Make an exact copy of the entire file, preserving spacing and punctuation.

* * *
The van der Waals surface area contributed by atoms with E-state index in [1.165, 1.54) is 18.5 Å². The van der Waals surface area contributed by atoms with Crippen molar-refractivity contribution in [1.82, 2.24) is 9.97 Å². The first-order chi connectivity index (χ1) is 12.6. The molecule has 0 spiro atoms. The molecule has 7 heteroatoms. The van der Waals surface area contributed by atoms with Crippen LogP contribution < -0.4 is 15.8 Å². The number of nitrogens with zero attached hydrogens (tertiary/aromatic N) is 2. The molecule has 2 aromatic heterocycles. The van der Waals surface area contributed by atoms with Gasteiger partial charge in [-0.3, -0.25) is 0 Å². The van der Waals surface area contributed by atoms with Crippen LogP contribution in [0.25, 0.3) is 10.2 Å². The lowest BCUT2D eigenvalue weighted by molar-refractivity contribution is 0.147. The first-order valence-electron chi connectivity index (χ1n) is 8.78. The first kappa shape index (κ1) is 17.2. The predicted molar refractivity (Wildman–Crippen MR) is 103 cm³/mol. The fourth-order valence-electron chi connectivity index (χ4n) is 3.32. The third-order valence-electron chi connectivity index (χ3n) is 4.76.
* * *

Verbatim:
The van der Waals surface area contributed by atoms with E-state index in [1.165, 1.54) is 18.5 Å². The van der Waals surface area contributed by atoms with Crippen molar-refractivity contribution in [1.82, 2.24) is 9.97 Å². The first-order chi connectivity index (χ1) is 12.6. The molecule has 0 spiro atoms. The molecule has 7 heteroatoms. The van der Waals surface area contributed by atoms with Crippen LogP contribution < -0.4 is 15.8 Å². The number of nitrogens with zero attached hydrogens (tertiary/aromatic N) is 2. The molecule has 2 aromatic heterocycles. The van der Waals surface area contributed by atoms with Gasteiger partial charge in [-0.3, -0.25) is 0 Å². The van der Waals surface area contributed by atoms with Crippen LogP contribution in [0.25, 0.3) is 10.2 Å². The lowest BCUT2D eigenvalue weighted by molar-refractivity contribution is 0.147. The first-order valence-electron chi connectivity index (χ1n) is 8.78. The first kappa shape index (κ1) is 17.2. The predicted molar refractivity (Wildman–Crippen MR) is 103 cm³/mol. The fourth-order valence-electron chi connectivity index (χ4n) is 3.32. The third-order valence-electron chi connectivity index (χ3n) is 4.76.